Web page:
9. As an outside observer, I admit to hoping you’d write the scathing tell-all about what really happened. Ambitious game companies, or really any company for that matter, can fail for so many reasons. Of course you must move forward but the details and lessons can be valuable for other entrepreneurs and artists alike. You have said 38 studios was so close to realizing its vision, but I’m curious how close that was…did you need another 2 months and $5M, or another 20 months and $50M? My sense is that everything hinged on Reckoning selling two- or three- times the million copies it actually sold, and that if it had performed better, you’d still be alive.

    I guess when you swing for the fences, you have to accept the possibility of going out on a pop-fly. Too bad, but there is always another game to play tomorrow. Good luck!

  10. This was very well said, Steve. Thank you for putting into words so much of what I’ve been feeling myself.

  11. You don’t know me, though I have ‘known’ you online since the days of EQ1. You were one of the reasons I became excited about 38 Studios. So, though I may be a stranger to you, my heart aches for what you and 38 went (and are going) through. I completely understand the feeling of a loved one passing away abruptly. We (the community, the potential customers of 38’s games, the general public, what have you) have lost a great deal, we have lost what you might have provided– but you lost so much more. You lost so very much more.

    I can’t help but say ‘I’m sorry’, even though I have nothing to personally be sorry for. I’m still sorry for the suffering, and I’m sorry for the loss. And I’m so very, very sorry Copernicus will not see the light of day. I wish for you and your family (both your personal family and your 38 family) that this be the worst thing that ever happens, and that somehow you recover and come back better than ever.

    Thank you for what you were able to provide. I enjoyed KoA immensely. And when I say I wish you all the best- I mean that with complete sincerity. I do wish you the best.

  12. I can feel your pain. I went through a company I expected to be at for a long time being sold and closing down and it’s heartbreaking and infuriating and your angry because your helpless.

    You’ve got to go back to your old EQ training as a monk… FD till agro clears, recover the corpses and try something else.

    Galidin

  13. As I said on twitter *hugs*

    I recently went through a lay off with a company I was with for over 10 years. I started in the lowest echelons and worked my way up to senior management.

    All I can tell you, because anything else at this point is just words, is that it does get better and there are new and exciting opportunities for you out there.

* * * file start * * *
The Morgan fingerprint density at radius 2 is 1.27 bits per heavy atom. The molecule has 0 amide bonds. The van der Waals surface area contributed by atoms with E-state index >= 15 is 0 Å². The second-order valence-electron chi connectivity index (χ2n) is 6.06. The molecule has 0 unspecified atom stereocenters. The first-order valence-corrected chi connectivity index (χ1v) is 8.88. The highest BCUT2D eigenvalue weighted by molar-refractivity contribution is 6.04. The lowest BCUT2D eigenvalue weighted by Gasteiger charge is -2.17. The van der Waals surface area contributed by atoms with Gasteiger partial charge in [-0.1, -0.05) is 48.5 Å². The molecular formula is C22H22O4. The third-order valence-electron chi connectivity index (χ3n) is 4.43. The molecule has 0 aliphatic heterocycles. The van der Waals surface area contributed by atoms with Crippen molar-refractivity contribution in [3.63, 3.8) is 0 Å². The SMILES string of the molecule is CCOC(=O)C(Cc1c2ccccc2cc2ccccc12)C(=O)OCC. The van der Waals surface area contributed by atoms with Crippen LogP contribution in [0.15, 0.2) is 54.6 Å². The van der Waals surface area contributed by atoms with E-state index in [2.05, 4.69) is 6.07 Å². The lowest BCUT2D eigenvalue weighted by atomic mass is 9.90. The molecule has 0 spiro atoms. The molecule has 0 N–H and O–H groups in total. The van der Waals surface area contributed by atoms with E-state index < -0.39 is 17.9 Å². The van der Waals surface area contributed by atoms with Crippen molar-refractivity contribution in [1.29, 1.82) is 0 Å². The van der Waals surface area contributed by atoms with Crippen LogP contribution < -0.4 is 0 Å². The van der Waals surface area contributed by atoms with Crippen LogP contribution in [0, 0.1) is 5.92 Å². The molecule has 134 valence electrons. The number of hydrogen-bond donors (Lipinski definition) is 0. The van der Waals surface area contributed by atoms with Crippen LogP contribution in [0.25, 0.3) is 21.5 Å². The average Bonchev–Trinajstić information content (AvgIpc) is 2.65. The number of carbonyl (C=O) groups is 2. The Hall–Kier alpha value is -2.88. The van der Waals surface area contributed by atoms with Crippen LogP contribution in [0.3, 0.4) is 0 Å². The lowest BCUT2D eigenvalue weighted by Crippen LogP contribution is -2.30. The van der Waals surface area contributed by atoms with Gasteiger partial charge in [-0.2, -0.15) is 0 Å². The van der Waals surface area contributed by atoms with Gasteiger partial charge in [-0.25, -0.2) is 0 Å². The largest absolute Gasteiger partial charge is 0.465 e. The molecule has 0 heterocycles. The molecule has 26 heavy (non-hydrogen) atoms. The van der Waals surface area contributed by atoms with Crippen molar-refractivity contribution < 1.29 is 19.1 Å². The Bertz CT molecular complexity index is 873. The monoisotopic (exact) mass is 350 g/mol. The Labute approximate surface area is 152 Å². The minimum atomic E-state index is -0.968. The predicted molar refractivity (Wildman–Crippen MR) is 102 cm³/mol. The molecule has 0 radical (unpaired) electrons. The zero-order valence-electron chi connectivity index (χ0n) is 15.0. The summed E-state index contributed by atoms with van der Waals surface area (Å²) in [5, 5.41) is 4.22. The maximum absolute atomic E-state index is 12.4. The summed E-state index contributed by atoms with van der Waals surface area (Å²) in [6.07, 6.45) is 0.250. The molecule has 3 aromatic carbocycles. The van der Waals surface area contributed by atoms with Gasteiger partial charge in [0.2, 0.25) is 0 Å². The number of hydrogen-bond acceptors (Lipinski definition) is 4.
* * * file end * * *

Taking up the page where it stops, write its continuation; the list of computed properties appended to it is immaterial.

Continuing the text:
14. I’ve been catching this in bits and pieces. I left a comment on Ryan’s blog the other day; and now I see the other “guard” posting. (I still remember you both from the first years of EQ2.) I wish you all the best of luck and hope that you find new work, soon. I am sure you will. In the meantime … one foot in front of the other and head up!

  15. What an emotional expression. It may be hard for some people to understand this “loss” you describe as going well beyond just your co-workers, but into the work itself, the art, the concepts, the stories and characters, all unrealized. So sorry all this crapola has gone down for you guys – I’m a gamer and tried to make sense of the stories in the news. What a mess. As an artist, I’ve known a small taste of this loss when I misplaced a valued sketchbook full of ideas, drawings etc and never found it again. You and your kindred will find new dreams to chase and build and you will succeed, maybe not as big as Amalur, but big enough to fire your creative spirit. Hang in there and pick up the pen and pencil and turn to a new fresh page in the book!

  16. Many of us have been through similar experiences and it never gets any easier. I hope this one doesn’t prevent you from staying in the industry, but rather empowers you and everyone else who went through it to improve the chances for success next time. It’s a tough business, but I think it’s worth it. I hope you do to.

  17. As a former athlete i know what it’s like to put every fiber of your being into something and then have it turn to dust before your very eyes despite your best efforts. I just wanna say how much i think this sucks and how bad I feel for everyone involved ya part of it is the money but ultimately its about the people who become like family. I really hope you land on your feet and just remember as long as you have the desire to make something great its never truly over , best of luck to everyone putting the pieces back together and hopefully moving on to great things down the road.